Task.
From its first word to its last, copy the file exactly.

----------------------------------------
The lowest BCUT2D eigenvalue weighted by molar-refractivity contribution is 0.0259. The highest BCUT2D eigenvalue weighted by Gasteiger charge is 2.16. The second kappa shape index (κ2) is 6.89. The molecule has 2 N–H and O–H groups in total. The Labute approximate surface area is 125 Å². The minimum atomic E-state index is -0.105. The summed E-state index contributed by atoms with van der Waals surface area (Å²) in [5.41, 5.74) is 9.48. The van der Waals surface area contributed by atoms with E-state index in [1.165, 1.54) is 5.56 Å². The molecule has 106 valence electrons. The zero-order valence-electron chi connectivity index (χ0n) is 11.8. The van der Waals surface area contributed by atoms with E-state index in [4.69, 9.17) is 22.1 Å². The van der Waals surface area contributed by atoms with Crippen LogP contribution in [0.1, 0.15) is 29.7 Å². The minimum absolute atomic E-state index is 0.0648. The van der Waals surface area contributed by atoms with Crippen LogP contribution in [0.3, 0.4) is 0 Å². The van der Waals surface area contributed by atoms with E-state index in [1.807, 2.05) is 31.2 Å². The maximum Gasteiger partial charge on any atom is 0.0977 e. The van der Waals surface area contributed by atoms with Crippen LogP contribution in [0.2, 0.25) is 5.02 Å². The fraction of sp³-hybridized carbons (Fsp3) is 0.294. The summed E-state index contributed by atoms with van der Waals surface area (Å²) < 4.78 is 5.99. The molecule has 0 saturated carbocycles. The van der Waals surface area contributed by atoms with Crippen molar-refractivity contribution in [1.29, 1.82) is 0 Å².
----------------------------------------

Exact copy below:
The lowest BCUT2D eigenvalue weighted by molar-refractivity contribution is 0.0259. The highest BCUT2D eigenvalue weighted by Gasteiger charge is 2.16. The second kappa shape index (κ2) is 6.89. The molecule has 2 N–H and O–H groups in total. The Labute approximate surface area is 125 Å². The minimum atomic E-state index is -0.105. The summed E-state index contributed by atoms with van der Waals surface area (Å²) in [5.41, 5.74) is 9.48. The van der Waals surface area contributed by atoms with E-state index in [1.165, 1.54) is 5.56 Å². The molecule has 106 valence electrons. The zero-order valence-electron chi connectivity index (χ0n) is 11.8. The van der Waals surface area contributed by atoms with E-state index in [4.69, 9.17) is 22.1 Å². The van der Waals surface area contributed by atoms with Crippen LogP contribution in [0.1, 0.15) is 29.7 Å². The minimum absolute atomic E-state index is 0.0648. The van der Waals surface area contributed by atoms with Crippen LogP contribution in [0.3, 0.4) is 0 Å². The van der Waals surface area contributed by atoms with E-state index in [1.807, 2.05) is 31.2 Å². The maximum Gasteiger partial charge on any atom is 0.0977 e. The van der Waals surface area contributed by atoms with Crippen LogP contribution in [0.2, 0.25) is 5.02 Å². The fraction of sp³-hybridized carbons (Fsp3) is 0.294. The summed E-state index contributed by atoms with van der Waals surface area (Å²) < 4.78 is 5.99. The molecule has 0 saturated carbocycles. The van der Waals surface area contributed by atoms with Crippen molar-refractivity contribution in [1.29, 1.82) is 0 Å².